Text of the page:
Quantitative Easing has been the fuel for rising inequality and welfare for the modern Gilded Age: President Fisher from the Federal Reserve Bank of Dallas mentions QE’s gift to the rich.
- 4 Comment
As the Fed begins to slightly ease up on Quantitative Easing the reality of the winners and losers is becoming more apparent. QE was welfare for the wealthy and even President Fisher of the Dallas Federal Reserve Bank hints at QE being a massive gift to boost wealth. Well if we merely look at wealth across America, the only group that saw wealth increase after the recession ended was the top 10 percent. QE was ushered in under the guise of helping the nation overall but what we have seen is massive low-wage work taking over good paying jobs while banking profits hit new record highs. The Fed’s balance sheet has ballooned to well over $4 trillion and even though tapering is slowly beginning, there is no sign that the balance sheet is shrinking. The average American may not care about the Fed or even realize what is going on with rising wealth inequality but this is absolutely important. QE was the picture perfect example of welfare for the wealthy.
Income inequality at new record levels
Historians and economists point to the rising income inequality that was reached during the 1920s as a precursor of the Great Depression. It was also the case that at the time, they had a banking sector gone wild. In an economy that depends on consumers, people need actual money to spend. Well more money is being consumed by the cost of daily living thanks to inflation hitting products that rely on massive debt financing. These things include housing, college education, and automotive purchases. It is no surprise that these segments of the economy are expanding at a pace faster than the wage growth of the average American.
Income inequality today is higher than it was in the 1920s:
This is a troubling trend and we are seeing the nation create a giant pool of labor that is transient, low paid, and lacking many of the benefits that were once common even in the 1980s. Slowly over the last generation each piece of worker protection has been stripped away yet here we are with QE, a massive gift to the wealthiest in our country. It is no surprise that wealth inequality has risen because of these actions.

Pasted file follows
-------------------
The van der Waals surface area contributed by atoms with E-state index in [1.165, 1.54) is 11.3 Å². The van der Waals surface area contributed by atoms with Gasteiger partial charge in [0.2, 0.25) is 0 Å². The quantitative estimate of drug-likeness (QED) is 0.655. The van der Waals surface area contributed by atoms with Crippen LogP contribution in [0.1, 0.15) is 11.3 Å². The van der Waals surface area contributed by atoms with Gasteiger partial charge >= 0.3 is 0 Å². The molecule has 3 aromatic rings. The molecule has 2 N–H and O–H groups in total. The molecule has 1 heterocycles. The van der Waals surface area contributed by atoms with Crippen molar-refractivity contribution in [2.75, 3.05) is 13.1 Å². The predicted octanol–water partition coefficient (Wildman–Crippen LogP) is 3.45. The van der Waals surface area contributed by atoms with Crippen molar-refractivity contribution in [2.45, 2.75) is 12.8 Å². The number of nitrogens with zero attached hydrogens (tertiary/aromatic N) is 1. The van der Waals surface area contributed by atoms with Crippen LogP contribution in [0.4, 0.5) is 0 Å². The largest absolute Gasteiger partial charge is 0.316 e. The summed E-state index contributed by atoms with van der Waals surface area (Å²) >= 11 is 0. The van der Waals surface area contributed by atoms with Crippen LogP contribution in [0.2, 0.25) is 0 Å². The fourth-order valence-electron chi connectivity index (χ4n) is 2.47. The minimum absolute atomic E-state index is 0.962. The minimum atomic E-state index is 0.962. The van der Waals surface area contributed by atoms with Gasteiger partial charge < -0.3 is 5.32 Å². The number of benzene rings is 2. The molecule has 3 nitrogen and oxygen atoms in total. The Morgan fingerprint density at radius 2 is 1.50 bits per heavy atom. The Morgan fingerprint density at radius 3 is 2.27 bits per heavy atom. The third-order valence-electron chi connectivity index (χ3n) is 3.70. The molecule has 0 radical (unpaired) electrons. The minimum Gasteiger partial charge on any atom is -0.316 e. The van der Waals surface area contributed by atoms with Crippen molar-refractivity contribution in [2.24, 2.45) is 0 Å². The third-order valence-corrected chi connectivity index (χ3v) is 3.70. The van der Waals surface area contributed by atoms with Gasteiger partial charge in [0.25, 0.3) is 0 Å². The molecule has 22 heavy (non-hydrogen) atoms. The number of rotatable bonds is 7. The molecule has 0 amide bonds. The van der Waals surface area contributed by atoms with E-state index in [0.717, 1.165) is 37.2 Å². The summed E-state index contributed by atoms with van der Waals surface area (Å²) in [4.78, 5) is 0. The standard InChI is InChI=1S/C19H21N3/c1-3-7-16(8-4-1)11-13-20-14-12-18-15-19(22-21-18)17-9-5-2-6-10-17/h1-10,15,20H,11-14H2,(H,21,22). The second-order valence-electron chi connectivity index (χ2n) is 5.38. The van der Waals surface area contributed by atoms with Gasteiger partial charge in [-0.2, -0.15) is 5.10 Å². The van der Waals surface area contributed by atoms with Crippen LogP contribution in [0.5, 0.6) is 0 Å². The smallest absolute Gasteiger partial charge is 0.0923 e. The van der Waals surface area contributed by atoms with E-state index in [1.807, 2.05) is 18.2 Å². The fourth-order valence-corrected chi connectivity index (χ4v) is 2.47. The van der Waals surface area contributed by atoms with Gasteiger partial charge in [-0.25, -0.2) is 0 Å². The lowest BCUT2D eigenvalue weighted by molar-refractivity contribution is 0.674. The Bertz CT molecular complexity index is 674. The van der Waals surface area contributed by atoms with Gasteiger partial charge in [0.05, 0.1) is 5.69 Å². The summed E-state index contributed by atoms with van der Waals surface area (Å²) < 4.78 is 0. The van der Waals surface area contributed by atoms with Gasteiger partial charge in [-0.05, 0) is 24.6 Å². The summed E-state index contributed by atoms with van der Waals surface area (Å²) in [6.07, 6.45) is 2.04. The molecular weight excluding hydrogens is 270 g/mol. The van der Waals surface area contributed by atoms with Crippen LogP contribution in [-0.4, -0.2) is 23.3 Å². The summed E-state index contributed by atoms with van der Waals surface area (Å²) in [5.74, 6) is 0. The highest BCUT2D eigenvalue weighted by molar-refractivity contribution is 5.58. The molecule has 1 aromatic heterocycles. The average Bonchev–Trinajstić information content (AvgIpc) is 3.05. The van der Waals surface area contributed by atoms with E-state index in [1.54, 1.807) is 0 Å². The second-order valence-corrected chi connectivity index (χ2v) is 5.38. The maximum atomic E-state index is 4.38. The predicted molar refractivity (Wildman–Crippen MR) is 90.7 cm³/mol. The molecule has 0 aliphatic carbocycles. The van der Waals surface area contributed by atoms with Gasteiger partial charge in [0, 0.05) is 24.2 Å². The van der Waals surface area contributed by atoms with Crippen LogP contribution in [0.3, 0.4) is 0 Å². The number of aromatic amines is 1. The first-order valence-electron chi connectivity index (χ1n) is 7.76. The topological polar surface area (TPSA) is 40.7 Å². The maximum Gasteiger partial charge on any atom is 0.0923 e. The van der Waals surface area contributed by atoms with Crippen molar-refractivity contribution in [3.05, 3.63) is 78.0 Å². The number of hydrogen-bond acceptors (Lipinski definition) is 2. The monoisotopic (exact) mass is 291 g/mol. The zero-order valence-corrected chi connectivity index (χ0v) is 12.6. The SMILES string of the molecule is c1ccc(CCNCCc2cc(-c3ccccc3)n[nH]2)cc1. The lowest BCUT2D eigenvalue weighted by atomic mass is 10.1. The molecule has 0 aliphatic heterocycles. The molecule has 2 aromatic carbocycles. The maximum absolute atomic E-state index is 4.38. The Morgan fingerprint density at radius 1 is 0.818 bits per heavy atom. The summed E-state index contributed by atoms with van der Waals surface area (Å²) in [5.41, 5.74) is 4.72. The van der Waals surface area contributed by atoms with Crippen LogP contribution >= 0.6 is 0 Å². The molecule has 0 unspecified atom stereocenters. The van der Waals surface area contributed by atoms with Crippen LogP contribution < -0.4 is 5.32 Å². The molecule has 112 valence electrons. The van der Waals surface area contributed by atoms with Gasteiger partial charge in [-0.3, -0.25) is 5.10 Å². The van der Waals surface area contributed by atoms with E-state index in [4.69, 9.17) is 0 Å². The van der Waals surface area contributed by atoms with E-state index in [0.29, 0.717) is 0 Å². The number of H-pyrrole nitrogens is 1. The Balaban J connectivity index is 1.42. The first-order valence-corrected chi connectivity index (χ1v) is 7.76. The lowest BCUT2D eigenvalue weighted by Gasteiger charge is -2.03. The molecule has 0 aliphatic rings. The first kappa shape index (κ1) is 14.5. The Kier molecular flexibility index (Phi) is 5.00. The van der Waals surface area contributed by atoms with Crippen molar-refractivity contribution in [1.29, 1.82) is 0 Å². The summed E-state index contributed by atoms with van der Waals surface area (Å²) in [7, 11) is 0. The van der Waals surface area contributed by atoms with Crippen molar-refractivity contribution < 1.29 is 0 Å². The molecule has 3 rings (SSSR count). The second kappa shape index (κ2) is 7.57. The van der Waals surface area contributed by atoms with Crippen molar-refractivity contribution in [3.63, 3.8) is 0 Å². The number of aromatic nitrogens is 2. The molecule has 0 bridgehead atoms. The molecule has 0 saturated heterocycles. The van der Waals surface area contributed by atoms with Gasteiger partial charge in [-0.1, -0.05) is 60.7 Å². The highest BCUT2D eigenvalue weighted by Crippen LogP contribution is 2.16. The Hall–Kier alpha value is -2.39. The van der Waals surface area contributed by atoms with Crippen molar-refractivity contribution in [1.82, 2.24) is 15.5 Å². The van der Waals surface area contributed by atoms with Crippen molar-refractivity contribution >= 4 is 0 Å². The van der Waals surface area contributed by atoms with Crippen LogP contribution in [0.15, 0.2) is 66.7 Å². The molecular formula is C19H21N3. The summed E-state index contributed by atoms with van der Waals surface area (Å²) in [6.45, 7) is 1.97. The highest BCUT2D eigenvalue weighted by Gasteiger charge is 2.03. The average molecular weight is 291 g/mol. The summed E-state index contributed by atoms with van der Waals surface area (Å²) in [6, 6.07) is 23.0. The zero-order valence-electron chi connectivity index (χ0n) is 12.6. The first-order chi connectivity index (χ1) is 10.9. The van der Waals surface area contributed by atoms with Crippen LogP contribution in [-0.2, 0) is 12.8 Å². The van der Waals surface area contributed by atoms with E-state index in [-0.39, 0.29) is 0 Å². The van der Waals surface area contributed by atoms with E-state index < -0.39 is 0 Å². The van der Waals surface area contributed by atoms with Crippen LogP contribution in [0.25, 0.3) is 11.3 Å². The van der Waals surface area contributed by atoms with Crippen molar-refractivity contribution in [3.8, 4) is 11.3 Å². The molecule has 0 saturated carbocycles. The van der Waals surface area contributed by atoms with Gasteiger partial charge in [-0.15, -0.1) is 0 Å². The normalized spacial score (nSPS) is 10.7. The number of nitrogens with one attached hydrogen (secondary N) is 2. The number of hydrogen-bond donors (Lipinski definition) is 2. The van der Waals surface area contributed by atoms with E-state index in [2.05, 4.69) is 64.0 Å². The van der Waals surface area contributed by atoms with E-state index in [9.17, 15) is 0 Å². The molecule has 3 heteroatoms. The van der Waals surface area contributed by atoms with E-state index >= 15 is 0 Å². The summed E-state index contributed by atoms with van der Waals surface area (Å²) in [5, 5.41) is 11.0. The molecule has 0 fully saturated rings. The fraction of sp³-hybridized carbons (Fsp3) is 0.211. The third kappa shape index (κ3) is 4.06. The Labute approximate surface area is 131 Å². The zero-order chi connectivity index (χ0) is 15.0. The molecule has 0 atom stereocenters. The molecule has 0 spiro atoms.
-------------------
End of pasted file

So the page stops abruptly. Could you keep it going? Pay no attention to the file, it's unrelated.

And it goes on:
Take for example what is happening in housing. Since 2008 close to one out of every three home purchases is going to investors. Why? Large banks and hedge funds are leveraging low rates and are simply buying up properties to rent out. This has caused housing prices to rise in spite of stagnant incomes. The end result is that more money is simply spent on housing and more money funnels into the hands of a select few.
Take a look at the income disparity that is now hitting:
The top 2,915 richest Americans earn more than the poorest 23,303,064 Americans combined. There will always be income and wealth inequality in a capitalist system. Yet the magnitude of what we have today is unprecedented. It also doesn’t help when policies taken at the higher level merely serve as welfare for the rich and actually resemble more of a command-control economy.
While the stock market reaches record levels so does the Fed’s balance sheet in the face of talk of tapering:
The market is being manipulated in the favor of the few. If things happen to improve for the rest of Americans, then that is merely a secondary result but the primary goal was to protect the wealth of a few and these policies have helped immensely. I mean we have 51.4 million Americans stuck in low-wage jobs. We have another 47 million Americans on food stamps. Yet the stock market reaches another record high. This does not seem like a real recovery but I’m sure for a small group of people, this is the best recovery money and policy actions can buy.